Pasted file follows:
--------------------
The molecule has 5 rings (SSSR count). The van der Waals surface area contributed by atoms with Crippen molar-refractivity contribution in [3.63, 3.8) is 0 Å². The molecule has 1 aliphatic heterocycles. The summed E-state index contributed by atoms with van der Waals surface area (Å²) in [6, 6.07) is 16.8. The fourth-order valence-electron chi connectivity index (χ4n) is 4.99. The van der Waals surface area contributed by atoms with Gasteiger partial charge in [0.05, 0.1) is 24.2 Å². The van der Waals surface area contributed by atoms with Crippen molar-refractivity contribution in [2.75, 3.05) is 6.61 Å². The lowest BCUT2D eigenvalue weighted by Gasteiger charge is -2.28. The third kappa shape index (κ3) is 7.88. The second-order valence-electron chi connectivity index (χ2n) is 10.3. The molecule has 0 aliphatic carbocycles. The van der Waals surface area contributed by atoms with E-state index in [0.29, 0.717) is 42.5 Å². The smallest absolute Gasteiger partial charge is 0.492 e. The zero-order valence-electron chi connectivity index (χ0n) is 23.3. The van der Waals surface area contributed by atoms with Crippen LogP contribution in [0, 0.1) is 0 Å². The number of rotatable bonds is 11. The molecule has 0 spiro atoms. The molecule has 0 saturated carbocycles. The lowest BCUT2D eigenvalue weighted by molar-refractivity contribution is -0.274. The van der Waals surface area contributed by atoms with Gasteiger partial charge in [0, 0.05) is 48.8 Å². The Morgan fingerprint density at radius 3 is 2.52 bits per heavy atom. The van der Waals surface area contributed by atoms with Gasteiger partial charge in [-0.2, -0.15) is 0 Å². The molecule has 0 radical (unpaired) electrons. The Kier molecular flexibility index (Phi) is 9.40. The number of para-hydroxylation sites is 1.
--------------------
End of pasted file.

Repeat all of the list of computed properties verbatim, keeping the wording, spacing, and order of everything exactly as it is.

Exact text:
The molecule has 5 rings (SSSR count). The van der Waals surface area contributed by atoms with Crippen molar-refractivity contribution in [3.63, 3.8) is 0 Å². The molecule has 1 aliphatic heterocycles. The summed E-state index contributed by atoms with van der Waals surface area (Å²) in [6, 6.07) is 16.8. The fourth-order valence-electron chi connectivity index (χ4n) is 4.99. The van der Waals surface area contributed by atoms with Gasteiger partial charge in [0.05, 0.1) is 24.2 Å². The van der Waals surface area contributed by atoms with Crippen molar-refractivity contribution in [2.75, 3.05) is 6.61 Å². The lowest BCUT2D eigenvalue weighted by Gasteiger charge is -2.28. The third kappa shape index (κ3) is 7.88. The second-order valence-electron chi connectivity index (χ2n) is 10.3. The molecule has 0 aliphatic carbocycles. The van der Waals surface area contributed by atoms with E-state index in [0.29, 0.717) is 42.5 Å². The smallest absolute Gasteiger partial charge is 0.492 e. The zero-order valence-electron chi connectivity index (χ0n) is 23.3. The van der Waals surface area contributed by atoms with Crippen LogP contribution in [0, 0.1) is 0 Å². The number of rotatable bonds is 11. The molecule has 0 spiro atoms. The molecule has 0 saturated carbocycles. The lowest BCUT2D eigenvalue weighted by molar-refractivity contribution is -0.274. The van der Waals surface area contributed by atoms with Gasteiger partial charge in [0, 0.05) is 48.8 Å². The Morgan fingerprint density at radius 3 is 2.52 bits per heavy atom. The van der Waals surface area contributed by atoms with Gasteiger partial charge in [-0.2, -0.15) is 0 Å². The molecule has 0 radical (unpaired) electrons. The Kier molecular flexibility index (Phi) is 9.40. The number of para-hydroxylation sites is 1.